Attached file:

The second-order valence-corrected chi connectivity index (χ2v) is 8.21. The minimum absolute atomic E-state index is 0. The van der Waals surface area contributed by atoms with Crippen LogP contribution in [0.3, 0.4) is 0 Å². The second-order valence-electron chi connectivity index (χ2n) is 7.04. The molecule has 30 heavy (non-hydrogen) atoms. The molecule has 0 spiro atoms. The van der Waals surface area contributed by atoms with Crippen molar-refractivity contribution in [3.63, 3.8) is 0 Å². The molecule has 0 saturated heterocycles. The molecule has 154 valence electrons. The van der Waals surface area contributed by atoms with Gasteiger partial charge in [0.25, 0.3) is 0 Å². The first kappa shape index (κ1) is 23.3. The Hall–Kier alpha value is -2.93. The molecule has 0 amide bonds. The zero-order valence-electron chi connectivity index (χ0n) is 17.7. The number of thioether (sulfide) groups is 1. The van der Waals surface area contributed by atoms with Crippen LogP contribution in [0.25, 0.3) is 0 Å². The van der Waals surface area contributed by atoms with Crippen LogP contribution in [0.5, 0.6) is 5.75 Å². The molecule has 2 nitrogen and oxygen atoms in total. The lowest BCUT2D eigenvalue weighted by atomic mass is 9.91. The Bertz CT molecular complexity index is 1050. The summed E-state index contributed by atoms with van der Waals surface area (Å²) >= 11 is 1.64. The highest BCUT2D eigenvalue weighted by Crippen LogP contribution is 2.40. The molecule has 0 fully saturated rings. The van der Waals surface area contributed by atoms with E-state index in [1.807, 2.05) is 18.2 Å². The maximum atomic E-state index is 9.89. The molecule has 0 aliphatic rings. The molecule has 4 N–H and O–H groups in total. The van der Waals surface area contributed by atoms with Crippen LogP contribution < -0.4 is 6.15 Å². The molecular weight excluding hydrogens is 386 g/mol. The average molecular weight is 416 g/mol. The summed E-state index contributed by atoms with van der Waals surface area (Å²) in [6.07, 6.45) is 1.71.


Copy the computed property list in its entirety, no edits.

The second-order valence-corrected chi connectivity index (χ2v) is 8.21. The minimum absolute atomic E-state index is 0. The van der Waals surface area contributed by atoms with Crippen LogP contribution in [0.3, 0.4) is 0 Å². The second-order valence-electron chi connectivity index (χ2n) is 7.04. The molecule has 30 heavy (non-hydrogen) atoms. The molecule has 0 spiro atoms. The van der Waals surface area contributed by atoms with Crippen molar-refractivity contribution in [3.63, 3.8) is 0 Å². The molecule has 0 saturated heterocycles. The molecule has 154 valence electrons. The van der Waals surface area contributed by atoms with Gasteiger partial charge in [0.25, 0.3) is 0 Å². The first kappa shape index (κ1) is 23.3. The Hall–Kier alpha value is -2.93. The molecule has 0 amide bonds. The zero-order valence-electron chi connectivity index (χ0n) is 17.7. The number of thioether (sulfide) groups is 1. The van der Waals surface area contributed by atoms with Crippen LogP contribution in [0.25, 0.3) is 0 Å². The van der Waals surface area contributed by atoms with Crippen LogP contribution in [0.5, 0.6) is 5.75 Å². The molecule has 2 nitrogen and oxygen atoms in total. The lowest BCUT2D eigenvalue weighted by atomic mass is 9.91. The Bertz CT molecular complexity index is 1050. The summed E-state index contributed by atoms with van der Waals surface area (Å²) >= 11 is 1.64. The highest BCUT2D eigenvalue weighted by Crippen LogP contribution is 2.40. The molecule has 0 fully saturated rings. The van der Waals surface area contributed by atoms with E-state index in [1.807, 2.05) is 18.2 Å². The maximum atomic E-state index is 9.89. The molecule has 0 aliphatic rings. The molecule has 4 N–H and O–H groups in total. The van der Waals surface area contributed by atoms with Crippen LogP contribution < -0.4 is 6.15 Å². The molecular weight excluding hydrogens is 386 g/mol. The average molecular weight is 416 g/mol. The summed E-state index contributed by atoms with van der Waals surface area (Å²) in [6.07, 6.45) is 1.71.